Merseyside police stations in line for £130m overhaul
A £130m plan to overhaul police stations across Merseyside could see some bases moving into community centres and libraries.
The project will see aging stations close, others replaced or refurbished and some move into community buildings.
Police and Crime Commissioner Jane Kennedy said the 10-year scheme would save £2.5m each year on running costs.
She said government cutbacks have forced Merseyside Police to look at new ways to run stations and save money.
Ms Kennedy said: "By 2018, we predict government cutbacks will have forced Merseyside Police to lose 29% of its people - officers, PCSOs and staff.
"Already 60% of our buildings are empty or under used and this is only going to increase.
Police jobs protected
"We simply cannot lose so many people without also looking at the buildings and facilities that they use. The current police estate is unsustainable."
The plans, which will consider the future of 78 police buildings, would protect 65 police officer posts each year, Ms Kennedy said.
A similar plan has already been developed in St Helens, where police officers share a building with the library and the housing association on the Moss Bank estate.
The intention is to roll this model out across the region.
Chief Constable Sir Jonathan Murphy said: "It's fair to say that we have an estate of police stations and office buildings which are not fit for purpose, due to their age and condition, some even date back to Victorian times.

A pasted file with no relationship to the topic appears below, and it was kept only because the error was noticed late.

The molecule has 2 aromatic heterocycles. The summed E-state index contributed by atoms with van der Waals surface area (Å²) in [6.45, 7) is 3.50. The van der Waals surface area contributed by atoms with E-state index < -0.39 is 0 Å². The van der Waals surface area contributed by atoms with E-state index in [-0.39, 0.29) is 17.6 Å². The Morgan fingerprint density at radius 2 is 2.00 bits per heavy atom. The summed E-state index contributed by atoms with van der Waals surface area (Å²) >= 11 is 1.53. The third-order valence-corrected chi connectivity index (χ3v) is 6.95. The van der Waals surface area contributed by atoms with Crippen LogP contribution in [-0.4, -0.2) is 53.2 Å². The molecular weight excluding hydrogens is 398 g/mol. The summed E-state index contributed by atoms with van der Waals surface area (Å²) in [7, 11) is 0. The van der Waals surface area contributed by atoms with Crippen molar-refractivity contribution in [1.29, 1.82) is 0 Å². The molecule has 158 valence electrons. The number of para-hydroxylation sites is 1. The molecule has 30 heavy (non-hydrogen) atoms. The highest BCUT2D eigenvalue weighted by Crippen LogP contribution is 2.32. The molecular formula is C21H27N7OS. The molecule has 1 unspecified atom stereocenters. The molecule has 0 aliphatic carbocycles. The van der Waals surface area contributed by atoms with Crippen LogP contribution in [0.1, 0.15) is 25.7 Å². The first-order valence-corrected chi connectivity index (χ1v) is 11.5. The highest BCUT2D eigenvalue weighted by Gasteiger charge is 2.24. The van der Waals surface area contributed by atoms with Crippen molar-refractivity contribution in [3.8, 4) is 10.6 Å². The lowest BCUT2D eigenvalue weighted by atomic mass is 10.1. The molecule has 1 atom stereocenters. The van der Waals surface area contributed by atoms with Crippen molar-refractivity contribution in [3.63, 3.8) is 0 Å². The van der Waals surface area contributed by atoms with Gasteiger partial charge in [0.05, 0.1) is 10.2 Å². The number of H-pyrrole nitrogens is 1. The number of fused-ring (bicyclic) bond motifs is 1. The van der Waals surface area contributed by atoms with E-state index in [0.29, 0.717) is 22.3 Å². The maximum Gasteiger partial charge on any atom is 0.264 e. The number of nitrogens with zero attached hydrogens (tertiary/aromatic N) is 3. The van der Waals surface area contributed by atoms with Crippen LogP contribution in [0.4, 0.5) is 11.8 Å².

Claire Hamilton, Political Reporter, BBC Radio Merseyside
When was the last time you went into a police station? It's clear our communities don't have the same need for Victorian buildings any more, and many aren't fit for 21st century policing.
I understand the old police authority may have been looking at similar plans up to a decade ago, but no action was taken, possibly because councillors didn't want to wield the axe over their own local station.
The community station I visited in St Helens seemed to work well for the people on the estate it serves.
'State of disrepair'
"Some of our existing buildings are in a state of disrepair and badly in need of modernisation. The longer we leave it - the bigger the problem will become and costs will increase."
Councillor Simon Shaw, who sits on the Merseyside Police and Crime Panel, criticised the plans for a "lack of clarity".
The Liberal Democrat said: "They talk about things like 'neighbourhood patrol hubs', but what exactly does that mean in real life? Will these community stations be open all the time, or only for five hours per week? We don't know precisely what is being proposed.
"If it's a different way of using police buildings then I have no problem with that. If cuts are not made in this area then do they cut them in schools, or elsewhere in the public sector?
"But I think there is a lack of clarity for something really important here."